These figures should not be surprising. "The overall cost is almost always less for cloud email, especially when you factor in repurposing support personnel that maintained a locally installed email system," says Tom West, chief information officer at Nova Southeastern University (Fla.).

Deployment Time

Where there are cloud costs, they are usually incurred by planning and in the migration/integration processes. "Even with cloud email, there will be a lot of planning, because a lot of email will be provided to a lot of constituents indefinitely," says Brown. "That planning costs money." Consultants, overtime for meetings, conferring with faculty, staff and students, getting their feedback—all these steps have associated costs. "It is one thing for an individual to decide to go from one email provider to another. It is quite another thing to have the school's administration and IT department tell the school's constituents they have to change over their email," Brown explains.
Integration and migration are also difficult. It took Microsoft about six months to deploy Windows Live at Saint Leo. Deployment would have been faster, according to Lloyd, but the school tied the new email system to its Datatel Colleague ERP system so that student registration automatically triggers email account creation.

A cloud provider can help ease these steps, so administrators would do well to seek vendors to assist with these deployment gotcha's. For example, Microsoft provided Saint Leo with support for the data system connection by helping the school convert the campus to Microsoft Active Directory, the vendor's technology for storing IDs and passwords. "Once that was installed, the interface between our system and Windows Live was straightforward," says Lloyd. "If we had been on Active Directory when we started with Windows Live, the deployment would have taken about a month."

Hamilton College (N.Y.) also had a lengthy deployment. Testing and deployment included a pilot project with 100-plus members of the campus community from February to June 2009. Conversion planning took from July to December 2009 and the complete conversion took from January 2010 to June of that year.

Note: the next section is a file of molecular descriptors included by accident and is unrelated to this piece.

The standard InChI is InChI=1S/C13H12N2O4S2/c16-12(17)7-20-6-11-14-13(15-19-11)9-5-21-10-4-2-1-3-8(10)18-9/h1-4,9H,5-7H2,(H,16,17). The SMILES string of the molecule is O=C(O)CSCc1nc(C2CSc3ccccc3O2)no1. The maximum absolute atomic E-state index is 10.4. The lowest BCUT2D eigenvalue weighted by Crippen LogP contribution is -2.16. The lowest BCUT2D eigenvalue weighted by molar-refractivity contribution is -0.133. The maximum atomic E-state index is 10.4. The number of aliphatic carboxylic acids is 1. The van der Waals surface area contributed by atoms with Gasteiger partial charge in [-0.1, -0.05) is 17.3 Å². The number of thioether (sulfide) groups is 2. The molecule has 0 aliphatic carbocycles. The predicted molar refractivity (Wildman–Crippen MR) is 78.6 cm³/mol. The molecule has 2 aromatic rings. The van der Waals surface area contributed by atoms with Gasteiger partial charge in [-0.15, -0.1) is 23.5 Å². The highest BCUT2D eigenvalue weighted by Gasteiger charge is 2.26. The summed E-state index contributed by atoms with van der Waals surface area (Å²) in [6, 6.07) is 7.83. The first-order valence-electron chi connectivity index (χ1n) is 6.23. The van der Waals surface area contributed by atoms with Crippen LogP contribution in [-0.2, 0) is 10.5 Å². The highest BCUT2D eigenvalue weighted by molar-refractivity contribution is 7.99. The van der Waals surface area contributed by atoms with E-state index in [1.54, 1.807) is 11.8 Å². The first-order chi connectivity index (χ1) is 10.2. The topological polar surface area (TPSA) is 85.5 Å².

Storage Costs and Maintenance

Cloud storage costs are part of what comes gratis. Storage costs for an onsite mail solution add up when you include powerful server hardware and many disks. "And if you are using a licensed mail server such as Exchange Server, there is a significant cost there as well," says Brown. When Hamilton College officials break down those costs annually, its previous SunOne solution (later acquired by Oracle and renamed Oracle Communications Suite) cost approximately $40,000 per year, not to mention half of one full-time employee for support, according to David Smallen, vice president of IT at Hamilton.

Like storage, maintenance is mostly the responsibility of the cloud provider. Abilene Christian has not experienced any maintenance-related issues such as unreasonable amounts of down time, says Roberts, adding that he never needs to worry about Gmail's down time.

Saint Leo University had a similar experience with its Microsoft solution. Windows Live has no maintenance costs except for staff time spent dealing with password and initial account setup issues. These issues can come from Windows Live, the Colleague system, or both. What it boils down to is that the student may not have registered yet or someone might have mistyped the student's name into Colleague creating the account improperly, Lloyd explains. But, these issues take less time than if the school was maintaining the hardware and anti-spam and anti-virus software, such as with MS Exchange. "And login/account issues come up no matter what email system we use," says Lloyd.